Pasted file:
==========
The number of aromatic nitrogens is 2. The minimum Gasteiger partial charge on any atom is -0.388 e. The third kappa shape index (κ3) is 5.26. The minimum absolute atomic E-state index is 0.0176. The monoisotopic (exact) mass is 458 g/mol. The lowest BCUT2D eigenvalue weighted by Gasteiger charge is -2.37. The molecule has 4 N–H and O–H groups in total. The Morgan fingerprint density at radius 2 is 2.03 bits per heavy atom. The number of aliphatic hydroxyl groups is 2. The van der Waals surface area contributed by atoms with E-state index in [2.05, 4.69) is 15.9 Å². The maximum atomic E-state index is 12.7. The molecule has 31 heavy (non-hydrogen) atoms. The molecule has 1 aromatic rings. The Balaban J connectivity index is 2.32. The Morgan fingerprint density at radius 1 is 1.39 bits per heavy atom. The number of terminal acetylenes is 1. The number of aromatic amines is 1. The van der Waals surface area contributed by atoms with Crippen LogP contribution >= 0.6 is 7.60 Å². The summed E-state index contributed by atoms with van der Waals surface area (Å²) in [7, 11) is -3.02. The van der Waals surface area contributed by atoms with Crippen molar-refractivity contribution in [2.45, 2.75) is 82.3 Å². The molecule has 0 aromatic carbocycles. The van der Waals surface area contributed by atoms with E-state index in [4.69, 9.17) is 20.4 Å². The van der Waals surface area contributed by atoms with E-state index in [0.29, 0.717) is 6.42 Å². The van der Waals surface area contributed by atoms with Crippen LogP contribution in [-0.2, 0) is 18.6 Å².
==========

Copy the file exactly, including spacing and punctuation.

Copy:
The number of aromatic nitrogens is 2. The minimum Gasteiger partial charge on any atom is -0.388 e. The third kappa shape index (κ3) is 5.26. The minimum absolute atomic E-state index is 0.0176. The monoisotopic (exact) mass is 458 g/mol. The lowest BCUT2D eigenvalue weighted by Gasteiger charge is -2.37. The molecule has 4 N–H and O–H groups in total. The Morgan fingerprint density at radius 2 is 2.03 bits per heavy atom. The number of aliphatic hydroxyl groups is 2. The van der Waals surface area contributed by atoms with E-state index in [2.05, 4.69) is 15.9 Å². The maximum atomic E-state index is 12.7. The molecule has 31 heavy (non-hydrogen) atoms. The molecule has 1 aromatic rings. The Balaban J connectivity index is 2.32. The Morgan fingerprint density at radius 1 is 1.39 bits per heavy atom. The number of terminal acetylenes is 1. The number of aromatic amines is 1. The van der Waals surface area contributed by atoms with Crippen LogP contribution >= 0.6 is 7.60 Å². The summed E-state index contributed by atoms with van der Waals surface area (Å²) in [7, 11) is -3.02. The van der Waals surface area contributed by atoms with Crippen molar-refractivity contribution in [2.45, 2.75) is 82.3 Å². The molecule has 0 aromatic carbocycles. The van der Waals surface area contributed by atoms with E-state index in [4.69, 9.17) is 20.4 Å². The van der Waals surface area contributed by atoms with E-state index in [0.29, 0.717) is 6.42 Å². The van der Waals surface area contributed by atoms with Crippen LogP contribution in [-0.2, 0) is 18.6 Å².